September 4th, 2012
Once the philosopher finds himself participating in and engaged with the world, he will also find himself in a state of alienation. Alienation is primarily two-fold: an alienation from the self and alienation from the world. It is the philosopher’s goal and, as Hegel may agree, the purpose of the philosopher. The separation of the Geist is really an underlying notion that plagues philosophical inquiry. Philosophy… does not merely discuss alienation; it is a peculiarly significant manifestation of it. With this very simple and subtle premise, the very notion and presence of philosophical inquiry entails a separation from absolute mind, Geist. It is certainly consistent that the philosopher lives in a state of alienation and philosophizing is contingent upon being in a state of alienation, for if Geist were an actuality all reality would be understood. Hence, the philosopher’s attempt to provide a reconstruction of reality and thus providing a purpose and need to overcome alienation.
Alienation from others and from the world is ultimately an alienation from the self as well. Human anthropology, according to Hegel, is a man-to-man function. Participation in the world is participation in all of mankind and humanity. Any action is for the contribution of man. For Hegel, this was religion at its highest, a religion of Nature.
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June 18th, 2012
Perhaps the most important connection between phenomenology and existentialism is the philosopher’s role. For the philosopher, the act of philosophizing is not a mere intellectual exercise that could exist solely in consciousness. To the contrary, philosophy is a procedure and inquiry to the self, a “discovery and self-liberation.” The intellectual and cognitive acts of philosophy are participatory in their inquiry of the world. This would be very similar to the understanding that Socrates is the philosopher. He not only taught and philosophized, but he understood that the very act of philosophizing was an act of engagement with the world and it was a way of life. For the existentialist, there are more than thinking and thought experiments to philosophizing. Philosophy is the very demonstration of participation.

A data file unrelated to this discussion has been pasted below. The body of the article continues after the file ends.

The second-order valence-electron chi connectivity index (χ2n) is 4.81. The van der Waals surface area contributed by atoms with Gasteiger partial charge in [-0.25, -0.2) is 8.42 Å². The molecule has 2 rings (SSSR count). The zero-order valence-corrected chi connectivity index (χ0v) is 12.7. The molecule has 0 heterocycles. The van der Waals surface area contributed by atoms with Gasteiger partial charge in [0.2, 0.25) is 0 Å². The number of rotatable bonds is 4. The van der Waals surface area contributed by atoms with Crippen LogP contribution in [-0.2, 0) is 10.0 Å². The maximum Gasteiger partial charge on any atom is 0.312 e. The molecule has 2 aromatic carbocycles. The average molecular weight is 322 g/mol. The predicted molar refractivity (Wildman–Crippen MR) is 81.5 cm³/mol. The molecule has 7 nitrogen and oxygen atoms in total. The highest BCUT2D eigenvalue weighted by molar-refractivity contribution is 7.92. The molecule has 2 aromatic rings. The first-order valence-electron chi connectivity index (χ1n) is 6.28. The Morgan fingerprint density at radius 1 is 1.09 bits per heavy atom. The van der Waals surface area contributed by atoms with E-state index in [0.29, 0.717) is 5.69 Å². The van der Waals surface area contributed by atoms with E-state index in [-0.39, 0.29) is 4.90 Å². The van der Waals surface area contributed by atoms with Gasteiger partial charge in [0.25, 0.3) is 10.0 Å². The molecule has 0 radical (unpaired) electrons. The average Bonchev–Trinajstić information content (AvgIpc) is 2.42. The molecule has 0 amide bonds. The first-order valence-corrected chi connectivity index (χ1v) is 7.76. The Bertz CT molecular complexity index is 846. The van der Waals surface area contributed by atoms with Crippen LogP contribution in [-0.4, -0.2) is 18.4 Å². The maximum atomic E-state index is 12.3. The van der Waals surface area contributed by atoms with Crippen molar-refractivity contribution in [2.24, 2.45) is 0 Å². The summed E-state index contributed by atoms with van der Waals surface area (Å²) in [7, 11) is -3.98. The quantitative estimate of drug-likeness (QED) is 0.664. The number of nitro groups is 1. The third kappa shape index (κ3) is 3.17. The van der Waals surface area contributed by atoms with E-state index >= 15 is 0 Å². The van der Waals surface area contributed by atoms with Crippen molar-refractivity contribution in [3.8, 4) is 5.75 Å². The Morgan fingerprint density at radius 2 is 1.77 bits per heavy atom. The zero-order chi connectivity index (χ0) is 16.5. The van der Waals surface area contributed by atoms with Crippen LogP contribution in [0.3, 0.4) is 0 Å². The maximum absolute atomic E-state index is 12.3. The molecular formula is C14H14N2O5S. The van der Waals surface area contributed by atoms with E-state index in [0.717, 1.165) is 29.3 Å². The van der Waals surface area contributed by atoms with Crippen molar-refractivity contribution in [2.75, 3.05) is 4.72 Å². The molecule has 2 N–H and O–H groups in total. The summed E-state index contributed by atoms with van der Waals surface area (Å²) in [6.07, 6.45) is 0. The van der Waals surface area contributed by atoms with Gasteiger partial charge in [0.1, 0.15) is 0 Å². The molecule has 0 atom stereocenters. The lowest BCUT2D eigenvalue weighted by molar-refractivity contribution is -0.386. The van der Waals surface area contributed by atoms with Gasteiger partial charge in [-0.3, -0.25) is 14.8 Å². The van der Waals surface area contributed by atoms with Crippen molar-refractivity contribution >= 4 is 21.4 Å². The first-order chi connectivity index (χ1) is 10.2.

To bridge the connection the philosopher must deny the phenomenologist’s transcendental ego. When the philosopher denies the primacy of spectatorial knowledge he becomes an existentialist. This is, perhaps, just as important as understanding the philosopher’s practical role because this provides an initial premise for participation in the world. The existence of the philosopher, or human being, is more than a passive role of non-engagement. A human being can and does engage and can be consumed in participating in and being a part of the world.
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May 1st, 2012
I am approaching the world as a realist. (For a background of my epistemology please see: My Evidentialist Epistemology). What I mean by this is that the external reality is how it appears to be to an observer making an epistemic inquiry, the measurements from science accurately depicts reality. This is in contrast to instrumentalism, which suggests that our inquiry of the world, scientifically, do not accurately depict reality but as useful fictions. An instrumentalist is more concerned about data fitting theories and predictions than with an accurate depiction of reality.
For the realist-evidentialist, the ontology of the world determines one’s epistemology. They congruently correspond. It is important to note the order of entailment. Antecedently, reality determines our epistemology. It would be illicit to reverse the term order and as Roy Bhaskar notes, it would be the epistemic fallacy. I am not advocating a naïve realism where reality acts on the human mind without personal inquiry nor am I advocating postmodern anti-realism where one can construct whatever type of reality is desired. I am advocating a form of critical realism.
Lorenzo Valla’s (1406-1457) interrogative (interrogatio) form of inquiry. Valla’s mode of inquiry yield results that are entirely new, giving rise to knowledge that cannot be derived by an inferential process from what was already known. Valla transitioned from not only using this method for historical knowledge but also applied it as “logic for scientific discovery.”
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April 27th, 2012
What if it were the case that justification of our beliefs in propositions describing physical objects is always inferential and that it is always from propositions about the nature of our experiences that such inferences are made.? If this is true, there are two conditions that must be satisfied concerning inferential belief in physical objects:
(1) Statements about experience must count as reasons or evidence for statements about objects.
(2) Statements about experience must in some, no doubt rather obscure, sense be accepted by those who make statements about objects.
Maybe there’s reason to doubt (1) and (2) by simply suggesting that that it is not always the case that most people are always in the “appropriate, sophisticated, phenomenological frame of mind.” This is certainly true to an extent; so let us refer to this handicap as H. It may be the case person S is intoxicated with alcohol and his phenomenological apprehension may be malfunctioning or that S realizes that his phenomenological apprehension of the external world is not as it should be and is capable of recognizing malfunction.
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